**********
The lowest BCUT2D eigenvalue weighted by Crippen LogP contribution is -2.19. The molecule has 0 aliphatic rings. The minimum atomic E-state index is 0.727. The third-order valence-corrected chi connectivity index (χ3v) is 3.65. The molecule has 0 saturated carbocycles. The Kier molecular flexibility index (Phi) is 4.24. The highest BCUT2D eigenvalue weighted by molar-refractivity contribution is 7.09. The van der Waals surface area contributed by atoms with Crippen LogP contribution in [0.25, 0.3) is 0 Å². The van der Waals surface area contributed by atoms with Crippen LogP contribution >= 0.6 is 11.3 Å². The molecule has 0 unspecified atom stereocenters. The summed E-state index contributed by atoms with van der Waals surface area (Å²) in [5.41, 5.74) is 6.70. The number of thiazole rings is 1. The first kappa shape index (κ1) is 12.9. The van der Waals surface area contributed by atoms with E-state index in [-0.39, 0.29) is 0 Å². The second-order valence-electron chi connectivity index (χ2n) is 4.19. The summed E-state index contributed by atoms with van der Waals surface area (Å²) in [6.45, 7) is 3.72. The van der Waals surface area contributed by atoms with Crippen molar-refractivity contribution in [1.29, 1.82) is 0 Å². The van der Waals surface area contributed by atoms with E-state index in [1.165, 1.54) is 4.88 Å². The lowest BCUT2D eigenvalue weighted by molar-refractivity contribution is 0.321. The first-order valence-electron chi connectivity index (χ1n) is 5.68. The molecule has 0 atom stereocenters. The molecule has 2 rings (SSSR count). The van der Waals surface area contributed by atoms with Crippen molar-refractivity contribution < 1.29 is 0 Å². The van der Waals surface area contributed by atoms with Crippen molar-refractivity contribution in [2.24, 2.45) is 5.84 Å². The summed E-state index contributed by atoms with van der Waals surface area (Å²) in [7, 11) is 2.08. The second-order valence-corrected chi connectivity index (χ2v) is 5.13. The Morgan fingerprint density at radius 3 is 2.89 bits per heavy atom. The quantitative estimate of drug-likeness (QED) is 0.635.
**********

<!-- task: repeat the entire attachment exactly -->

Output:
The lowest BCUT2D eigenvalue weighted by Crippen LogP contribution is -2.19. The molecule has 0 aliphatic rings. The minimum atomic E-state index is 0.727. The third-order valence-corrected chi connectivity index (χ3v) is 3.65. The molecule has 0 saturated carbocycles. The Kier molecular flexibility index (Phi) is 4.24. The highest BCUT2D eigenvalue weighted by molar-refractivity contribution is 7.09. The van der Waals surface area contributed by atoms with Crippen LogP contribution in [0.25, 0.3) is 0 Å². The van der Waals surface area contributed by atoms with Crippen LogP contribution >= 0.6 is 11.3 Å². The molecule has 0 unspecified atom stereocenters. The summed E-state index contributed by atoms with van der Waals surface area (Å²) in [5.41, 5.74) is 6.70. The number of thiazole rings is 1. The first kappa shape index (κ1) is 12.9. The van der Waals surface area contributed by atoms with E-state index in [-0.39, 0.29) is 0 Å². The second-order valence-electron chi connectivity index (χ2n) is 4.19. The summed E-state index contributed by atoms with van der Waals surface area (Å²) in [6.45, 7) is 3.72. The van der Waals surface area contributed by atoms with Crippen molar-refractivity contribution in [1.29, 1.82) is 0 Å². The van der Waals surface area contributed by atoms with E-state index in [1.165, 1.54) is 4.88 Å². The lowest BCUT2D eigenvalue weighted by molar-refractivity contribution is 0.321. The first-order valence-electron chi connectivity index (χ1n) is 5.68. The molecule has 0 atom stereocenters. The molecule has 2 rings (SSSR count). The van der Waals surface area contributed by atoms with Crippen molar-refractivity contribution < 1.29 is 0 Å². The van der Waals surface area contributed by atoms with Crippen molar-refractivity contribution in [2.24, 2.45) is 5.84 Å². The summed E-state index contributed by atoms with van der Waals surface area (Å²) in [7, 11) is 2.08. The second-order valence-corrected chi connectivity index (χ2v) is 5.13. The Morgan fingerprint density at radius 3 is 2.89 bits per heavy atom. The quantitative estimate of drug-likeness (QED) is 0.635.